PayPal’s launch of a dollar-pegged stablecoin instantly becomes one of the top adoption stories of the year - with provisos. PayPal USD (PYUSD) is best understood by understanding Paxos Trust Company, PayPal’s partner in all major digital asset initiatives this decade.
So, although PayPal’s move is widely recognized as a potentially important inflection point for broad-scale adoption, for more informed digital asset participants, it’s seen as somewhat less remarkable, in context.
Stable and siloed
Nor is PYUSD likely to be particularly expansive for existing and experienced cryptocurrency users. At launch, PYUSD will be restricted to the PayPal system itself, exclusively within the U.S.
There are also questions about whether or not PYUSD will be only a pegged creation/redemption token or not. In that case, there will be no discernible market pricing mechanism, reducing PYUSD’s appeal to digital asset market participants even further.
Regardless, media comparisons with Meta’s ham-fisted Libra efforts are still incongruous, largely because of PYUSD’s evident regulatory anchoring, which has paved the way to its existence. The opposite situation applied to the token project led by the group formerly called Facebook, ultimately preventing Libra from ever going live. (And was Libra ever referred to internally as a stablecoin, anyway?)
Overall, it seems the adoption effect of PYUSD will almost certainly be legit in the broadest sense. Even if we just go by further corporate token projects that are likely to come to fruition in the near term. News that Microsoft is partnering with Aptos, which operates the Aptos Labs Layer 1 blockchain, sent the APT token around 18% higher soon after the announcement. PayPal USD’s relatively friction- free launch suggests the corporate ‘stablecoin’ era is just beginning.
Thankfully, no further major twists have emerged from Curve, since our extensive post mortem last week. Recall that we said no changes were planned for any single asset DeFi benchmarks, nor Multi Asset Series indices, for reasons given in the article. That remains the case.
Meanwhile, hackers responded further to the ultimatum announced by the Curve community by returning more of the bilked sum that’s now estimated to have been between $61m to $73m. Reimbursed funds amounted to about $52m early this week, according to blockchain security firm Peckshield, up from about $13m a week earlier. Because all funds were not returned by 6th August though, a bounty – $1.85m – was issued as Curve had threatened.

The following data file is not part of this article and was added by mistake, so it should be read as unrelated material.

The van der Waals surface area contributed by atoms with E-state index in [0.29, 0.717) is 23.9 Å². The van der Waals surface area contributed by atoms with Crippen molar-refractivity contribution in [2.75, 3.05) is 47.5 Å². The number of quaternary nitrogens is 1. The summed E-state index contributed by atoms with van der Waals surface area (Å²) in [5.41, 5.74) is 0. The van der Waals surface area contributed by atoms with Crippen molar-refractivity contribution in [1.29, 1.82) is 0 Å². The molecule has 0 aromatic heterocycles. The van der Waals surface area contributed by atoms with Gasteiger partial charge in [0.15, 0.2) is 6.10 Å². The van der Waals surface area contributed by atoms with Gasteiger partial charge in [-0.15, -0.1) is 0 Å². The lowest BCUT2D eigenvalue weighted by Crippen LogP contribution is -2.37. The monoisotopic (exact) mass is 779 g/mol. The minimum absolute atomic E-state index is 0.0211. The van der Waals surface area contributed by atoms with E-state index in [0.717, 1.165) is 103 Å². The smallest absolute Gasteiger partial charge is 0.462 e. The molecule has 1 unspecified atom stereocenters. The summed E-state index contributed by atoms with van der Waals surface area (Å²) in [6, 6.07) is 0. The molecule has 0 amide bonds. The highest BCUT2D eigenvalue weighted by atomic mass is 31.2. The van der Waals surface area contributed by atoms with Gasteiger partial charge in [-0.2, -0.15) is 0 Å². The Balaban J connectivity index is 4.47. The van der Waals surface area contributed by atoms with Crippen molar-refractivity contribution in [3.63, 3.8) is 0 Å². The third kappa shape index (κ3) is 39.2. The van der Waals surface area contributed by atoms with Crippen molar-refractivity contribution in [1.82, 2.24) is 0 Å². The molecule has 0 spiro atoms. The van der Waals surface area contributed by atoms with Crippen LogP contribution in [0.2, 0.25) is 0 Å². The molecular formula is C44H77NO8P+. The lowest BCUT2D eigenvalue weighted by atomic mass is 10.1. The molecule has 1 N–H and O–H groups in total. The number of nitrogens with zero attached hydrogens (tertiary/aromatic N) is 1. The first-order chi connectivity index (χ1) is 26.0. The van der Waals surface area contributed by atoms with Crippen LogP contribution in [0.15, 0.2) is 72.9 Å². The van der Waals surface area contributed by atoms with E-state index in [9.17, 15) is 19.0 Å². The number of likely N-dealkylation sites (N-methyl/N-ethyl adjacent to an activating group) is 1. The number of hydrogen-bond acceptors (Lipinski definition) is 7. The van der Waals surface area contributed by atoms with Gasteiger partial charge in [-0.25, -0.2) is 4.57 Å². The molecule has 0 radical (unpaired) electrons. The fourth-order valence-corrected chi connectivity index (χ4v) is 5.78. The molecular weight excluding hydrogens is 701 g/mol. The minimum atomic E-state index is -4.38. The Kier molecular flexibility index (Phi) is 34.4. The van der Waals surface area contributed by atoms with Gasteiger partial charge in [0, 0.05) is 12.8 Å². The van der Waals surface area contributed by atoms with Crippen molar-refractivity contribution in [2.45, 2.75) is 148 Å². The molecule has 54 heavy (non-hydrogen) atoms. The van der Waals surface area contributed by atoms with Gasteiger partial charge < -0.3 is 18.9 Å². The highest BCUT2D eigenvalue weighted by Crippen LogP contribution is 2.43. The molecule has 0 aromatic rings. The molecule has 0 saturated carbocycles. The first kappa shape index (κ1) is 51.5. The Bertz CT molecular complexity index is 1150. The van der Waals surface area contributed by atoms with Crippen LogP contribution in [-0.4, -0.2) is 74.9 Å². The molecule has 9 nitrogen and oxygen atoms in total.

Still, reimbursements of various kinds, including further collateral deposits from curve.fi’s founder, following OTC peer-to-peer CRV deals, continued to help underwrite his outstanding liabilities, keeping their cumulative value above the $0.36 per token level, below which the loan would be liquidated. The outstanding still accrues interest of course. And that's just one of the persisting risks from the debacle for a significant swathe of pools and major protocols, particularly AAVE.
More ETH ETF paperwork
At last count there are now 14 open filings for Ether Strategy ETFs. This compares with the 9 we tallied last week. (This CFTC article on BTC Futures ETFs is a good intro to both ETH and BTC ETFs, if needed).
As Bloomberg ETF analyst James Seyffart notes here, the first firm to submit such an application in the current batch did so about a fortnight ago. The significance of that timeline is that a pattern has been observed with ETH strategy ETF filings, of which there’ve been several over the last two years. The SEC has reportedly sent strong informal signals to applicants within a few days of their filings, that have resulted in applications being withdrawn. That hasn’t happened this time. Just like the SEC’s ‘interpretative regime’ with regard to spot Bitcoin ETF filings, which have also been in focus this summer, there’s no sure way to know whether its view of ETH futures-based funds has changed. (Possible clue here). As far as we can tell though, current Ether futures fund filings are preliminary. Many forms are not completely filled out. Formal reviews are unlikely to begin for several weeks.